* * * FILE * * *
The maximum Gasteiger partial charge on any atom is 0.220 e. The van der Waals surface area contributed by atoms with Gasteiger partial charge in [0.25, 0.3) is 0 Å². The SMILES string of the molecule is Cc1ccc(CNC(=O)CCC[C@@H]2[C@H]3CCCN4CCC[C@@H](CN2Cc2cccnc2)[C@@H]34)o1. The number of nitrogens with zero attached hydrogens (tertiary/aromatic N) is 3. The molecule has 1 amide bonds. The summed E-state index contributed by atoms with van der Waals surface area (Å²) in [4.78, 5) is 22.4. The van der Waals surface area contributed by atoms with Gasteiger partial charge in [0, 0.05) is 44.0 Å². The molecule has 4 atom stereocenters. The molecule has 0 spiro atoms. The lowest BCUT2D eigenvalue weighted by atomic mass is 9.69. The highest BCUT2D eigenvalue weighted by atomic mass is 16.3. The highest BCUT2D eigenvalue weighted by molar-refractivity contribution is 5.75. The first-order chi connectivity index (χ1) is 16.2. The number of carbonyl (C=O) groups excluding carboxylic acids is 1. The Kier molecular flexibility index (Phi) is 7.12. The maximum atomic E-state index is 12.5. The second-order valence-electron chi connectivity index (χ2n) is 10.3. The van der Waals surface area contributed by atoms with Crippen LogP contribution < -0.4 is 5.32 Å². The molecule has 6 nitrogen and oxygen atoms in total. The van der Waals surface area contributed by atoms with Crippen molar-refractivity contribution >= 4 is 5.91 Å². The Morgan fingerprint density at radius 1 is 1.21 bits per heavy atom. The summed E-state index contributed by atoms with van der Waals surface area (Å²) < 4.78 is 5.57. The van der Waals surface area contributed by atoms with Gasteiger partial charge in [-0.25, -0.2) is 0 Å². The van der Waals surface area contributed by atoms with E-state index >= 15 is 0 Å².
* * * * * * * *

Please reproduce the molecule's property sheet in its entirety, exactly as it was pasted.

The maximum Gasteiger partial charge on any atom is 0.220 e. The van der Waals surface area contributed by atoms with Gasteiger partial charge in [0.25, 0.3) is 0 Å². The SMILES string of the molecule is Cc1ccc(CNC(=O)CCC[C@@H]2[C@H]3CCCN4CCC[C@@H](CN2Cc2cccnc2)[C@@H]34)o1. The number of nitrogens with zero attached hydrogens (tertiary/aromatic N) is 3. The molecule has 1 amide bonds. The summed E-state index contributed by atoms with van der Waals surface area (Å²) in [4.78, 5) is 22.4. The van der Waals surface area contributed by atoms with Gasteiger partial charge in [0, 0.05) is 44.0 Å². The molecule has 4 atom stereocenters. The molecule has 0 spiro atoms. The lowest BCUT2D eigenvalue weighted by atomic mass is 9.69. The highest BCUT2D eigenvalue weighted by atomic mass is 16.3. The highest BCUT2D eigenvalue weighted by molar-refractivity contribution is 5.75. The first-order chi connectivity index (χ1) is 16.2. The number of carbonyl (C=O) groups excluding carboxylic acids is 1. The Kier molecular flexibility index (Phi) is 7.12. The maximum atomic E-state index is 12.5. The second-order valence-electron chi connectivity index (χ2n) is 10.3. The van der Waals surface area contributed by atoms with Crippen LogP contribution < -0.4 is 5.32 Å². The molecule has 6 nitrogen and oxygen atoms in total. The van der Waals surface area contributed by atoms with Crippen molar-refractivity contribution >= 4 is 5.91 Å². The Morgan fingerprint density at radius 1 is 1.21 bits per heavy atom. The summed E-state index contributed by atoms with van der Waals surface area (Å²) < 4.78 is 5.57. The van der Waals surface area contributed by atoms with Gasteiger partial charge in [-0.25, -0.2) is 0 Å². The van der Waals surface area contributed by atoms with E-state index >= 15 is 0 Å².